1. The Great Depression and the New Deal

Primary Source 
Roosevelt, Franklin. “First Inaugural Address, March 4, 1933.” The American Presidency Project. » Read
Roosevelt, Franklin. “Fireside Chat on Banking, March 12, 1933.” The American Presidency Project. » Read
Secondary Source
Romer, Christina D. “What Ended the Great Depression?” The Journal of Economic History 52, no. 4 (December 1, 1992): 757–84. » Read

2. The Nation Confronts the Great Depression

Primary Source 
Steinbeck, John. [Chapter 2]. In Harvest Gypsies: On the Road to the Grapes of Wrath, 26–31. Berkeley: Heyday Books, 1988.  » Read
Secondary Source 
Bird, Caroline. “Nation Confronts the Great Depression.” In Social Fabric, edited by Thomas L. Hartshorne, 10th ed., II: American Life from the Civil War to the Present:189–99. New York: Pearson Longman, 2006. » Read

3. John Steinbeck’s The Grapes of Wrath in Oklahoma

Primary Source 
“Guymon Prepares to Shame ’Grapes.” The Daily Oklahoman, March 17, 1940.  » Read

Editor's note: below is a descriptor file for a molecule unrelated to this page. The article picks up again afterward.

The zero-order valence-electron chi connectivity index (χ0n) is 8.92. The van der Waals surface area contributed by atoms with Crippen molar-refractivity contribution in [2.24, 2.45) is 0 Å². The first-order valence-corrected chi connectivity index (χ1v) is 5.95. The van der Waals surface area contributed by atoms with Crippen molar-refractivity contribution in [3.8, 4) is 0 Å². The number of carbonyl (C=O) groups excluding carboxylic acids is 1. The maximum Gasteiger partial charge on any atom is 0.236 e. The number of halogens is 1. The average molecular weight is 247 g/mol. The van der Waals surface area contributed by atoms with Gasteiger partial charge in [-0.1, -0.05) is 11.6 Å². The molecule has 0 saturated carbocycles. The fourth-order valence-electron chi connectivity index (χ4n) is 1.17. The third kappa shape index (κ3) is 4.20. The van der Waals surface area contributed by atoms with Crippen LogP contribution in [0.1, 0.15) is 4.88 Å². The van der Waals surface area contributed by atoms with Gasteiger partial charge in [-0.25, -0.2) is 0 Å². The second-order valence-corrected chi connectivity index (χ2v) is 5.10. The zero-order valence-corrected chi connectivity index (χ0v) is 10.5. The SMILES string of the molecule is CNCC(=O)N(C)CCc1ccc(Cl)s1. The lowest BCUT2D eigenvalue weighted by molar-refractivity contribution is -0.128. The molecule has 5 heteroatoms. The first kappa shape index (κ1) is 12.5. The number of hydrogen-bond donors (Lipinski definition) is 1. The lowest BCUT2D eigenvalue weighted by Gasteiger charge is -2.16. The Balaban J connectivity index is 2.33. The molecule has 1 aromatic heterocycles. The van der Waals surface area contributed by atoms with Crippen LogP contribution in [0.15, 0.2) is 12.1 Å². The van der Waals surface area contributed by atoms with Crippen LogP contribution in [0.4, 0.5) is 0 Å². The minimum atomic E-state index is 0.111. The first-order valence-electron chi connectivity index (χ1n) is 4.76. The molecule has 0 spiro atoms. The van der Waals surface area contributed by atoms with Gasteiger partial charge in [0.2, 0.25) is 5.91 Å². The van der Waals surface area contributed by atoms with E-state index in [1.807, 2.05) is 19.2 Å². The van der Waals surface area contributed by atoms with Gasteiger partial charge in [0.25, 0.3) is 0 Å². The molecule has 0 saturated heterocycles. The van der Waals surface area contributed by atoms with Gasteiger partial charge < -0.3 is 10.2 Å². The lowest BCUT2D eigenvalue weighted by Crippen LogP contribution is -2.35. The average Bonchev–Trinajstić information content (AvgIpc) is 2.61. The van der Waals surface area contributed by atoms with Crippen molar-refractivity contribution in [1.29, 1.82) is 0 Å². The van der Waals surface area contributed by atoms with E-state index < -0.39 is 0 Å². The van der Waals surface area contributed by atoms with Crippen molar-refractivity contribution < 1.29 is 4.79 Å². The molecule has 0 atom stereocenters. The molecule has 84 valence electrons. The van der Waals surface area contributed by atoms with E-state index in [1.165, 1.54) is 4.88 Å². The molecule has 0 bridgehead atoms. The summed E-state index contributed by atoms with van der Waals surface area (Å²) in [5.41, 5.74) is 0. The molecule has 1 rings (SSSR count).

Secondary Source 
Shockley, Martin Staples. “The Reception of the Grapes of Wrath in Oklahoma.” American Literature 15, no. 4 (January 1, 1944): 351–61. » Read

4. The Dust Bowl

Primary Source
Dust Bowl Photographs. Farm Security Administration / Office of War Information – Black and White Negatives. Library of Congress. http://www.loc.gov/pictures/collection/fsa/.
Migrant Mother by Dorothea Lange, 1936 » View
Dust Bowl Refugee from Chickasaw County, Oklahoma by Dorothea Lange, 1934 » View
One of the Pioneer Women of the Oklahoma Panhandle by Arthur Rothstein, 1936 » View
Dust Bowl Farmer Raising Fence, Cimarron County, OK by Rothstein, 1936 » View
Abandoned Farm, Dust Bowl OK by Rothstein, 1936 » View
Squatters along Highway near Bakersfield by Lange, 1935 » View
Oklahoma Dust Bowl Refugees, San Fernando, CA by Lange, 1935 » View
Home of Dust Bowl Refugee, Imperial Valley by Lange, 1937 » View
Farmer and Sons Walking in the Face of a Dust Storm, Cimarron County by Rothstein, 1936 » View
Secondary Source 
Worster, Donald. “Hard Times in the Panhandle.” In Dust Bowl: The Southern Plains in the 1930s, 25th anniversary ed., 138. New York: Oxford University Press, 2004.  » Read